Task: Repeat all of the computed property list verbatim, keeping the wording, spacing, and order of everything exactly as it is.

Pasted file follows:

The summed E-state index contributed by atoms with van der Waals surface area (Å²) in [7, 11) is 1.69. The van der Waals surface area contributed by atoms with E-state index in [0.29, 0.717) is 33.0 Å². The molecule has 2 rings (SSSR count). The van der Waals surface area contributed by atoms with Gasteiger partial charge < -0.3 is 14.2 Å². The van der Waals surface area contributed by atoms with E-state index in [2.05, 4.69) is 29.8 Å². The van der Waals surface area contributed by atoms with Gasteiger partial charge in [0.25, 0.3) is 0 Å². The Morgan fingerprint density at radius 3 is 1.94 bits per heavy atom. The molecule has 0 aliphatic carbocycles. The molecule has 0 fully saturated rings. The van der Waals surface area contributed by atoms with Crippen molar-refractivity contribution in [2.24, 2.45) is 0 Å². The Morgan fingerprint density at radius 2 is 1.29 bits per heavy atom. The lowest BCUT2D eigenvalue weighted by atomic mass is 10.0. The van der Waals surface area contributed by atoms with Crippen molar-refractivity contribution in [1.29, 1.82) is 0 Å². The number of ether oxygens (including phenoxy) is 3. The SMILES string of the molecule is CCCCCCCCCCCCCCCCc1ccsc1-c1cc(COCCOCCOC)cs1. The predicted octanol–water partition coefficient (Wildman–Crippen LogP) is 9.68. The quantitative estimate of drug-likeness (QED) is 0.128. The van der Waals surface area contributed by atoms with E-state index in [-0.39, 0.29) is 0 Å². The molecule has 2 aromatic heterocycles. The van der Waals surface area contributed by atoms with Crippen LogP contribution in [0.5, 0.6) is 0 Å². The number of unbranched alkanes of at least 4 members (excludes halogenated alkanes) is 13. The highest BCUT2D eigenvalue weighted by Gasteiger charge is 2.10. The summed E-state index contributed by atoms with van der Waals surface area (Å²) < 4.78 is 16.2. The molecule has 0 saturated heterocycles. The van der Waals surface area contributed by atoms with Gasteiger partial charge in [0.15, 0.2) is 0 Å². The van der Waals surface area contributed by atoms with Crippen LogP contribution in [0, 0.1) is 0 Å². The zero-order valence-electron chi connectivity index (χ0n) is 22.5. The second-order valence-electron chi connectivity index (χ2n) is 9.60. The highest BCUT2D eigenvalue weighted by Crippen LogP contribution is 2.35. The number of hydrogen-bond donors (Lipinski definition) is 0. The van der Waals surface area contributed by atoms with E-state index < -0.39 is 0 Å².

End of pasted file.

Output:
The summed E-state index contributed by atoms with van der Waals surface area (Å²) in [7, 11) is 1.69. The van der Waals surface area contributed by atoms with E-state index in [0.29, 0.717) is 33.0 Å². The molecule has 2 rings (SSSR count). The van der Waals surface area contributed by atoms with Gasteiger partial charge < -0.3 is 14.2 Å². The van der Waals surface area contributed by atoms with E-state index in [2.05, 4.69) is 29.8 Å². The van der Waals surface area contributed by atoms with Gasteiger partial charge in [0.25, 0.3) is 0 Å². The Morgan fingerprint density at radius 3 is 1.94 bits per heavy atom. The molecule has 0 aliphatic carbocycles. The molecule has 0 fully saturated rings. The van der Waals surface area contributed by atoms with Crippen molar-refractivity contribution in [2.24, 2.45) is 0 Å². The Morgan fingerprint density at radius 2 is 1.29 bits per heavy atom. The lowest BCUT2D eigenvalue weighted by atomic mass is 10.0. The van der Waals surface area contributed by atoms with Crippen molar-refractivity contribution in [1.29, 1.82) is 0 Å². The number of ether oxygens (including phenoxy) is 3. The SMILES string of the molecule is CCCCCCCCCCCCCCCCc1ccsc1-c1cc(COCCOCCOC)cs1. The predicted octanol–water partition coefficient (Wildman–Crippen LogP) is 9.68. The quantitative estimate of drug-likeness (QED) is 0.128. The van der Waals surface area contributed by atoms with E-state index in [-0.39, 0.29) is 0 Å². The molecule has 2 aromatic heterocycles. The van der Waals surface area contributed by atoms with Crippen LogP contribution in [0.5, 0.6) is 0 Å². The number of unbranched alkanes of at least 4 members (excludes halogenated alkanes) is 13. The highest BCUT2D eigenvalue weighted by Gasteiger charge is 2.10. The summed E-state index contributed by atoms with van der Waals surface area (Å²) < 4.78 is 16.2. The molecule has 0 saturated heterocycles. The van der Waals surface area contributed by atoms with Gasteiger partial charge in [0.15, 0.2) is 0 Å². The van der Waals surface area contributed by atoms with Crippen LogP contribution in [0, 0.1) is 0 Å². The zero-order valence-electron chi connectivity index (χ0n) is 22.5. The second-order valence-electron chi connectivity index (χ2n) is 9.60. The highest BCUT2D eigenvalue weighted by Crippen LogP contribution is 2.35. The number of hydrogen-bond donors (Lipinski definition) is 0. The van der Waals surface area contributed by atoms with E-state index < -0.39 is 0 Å².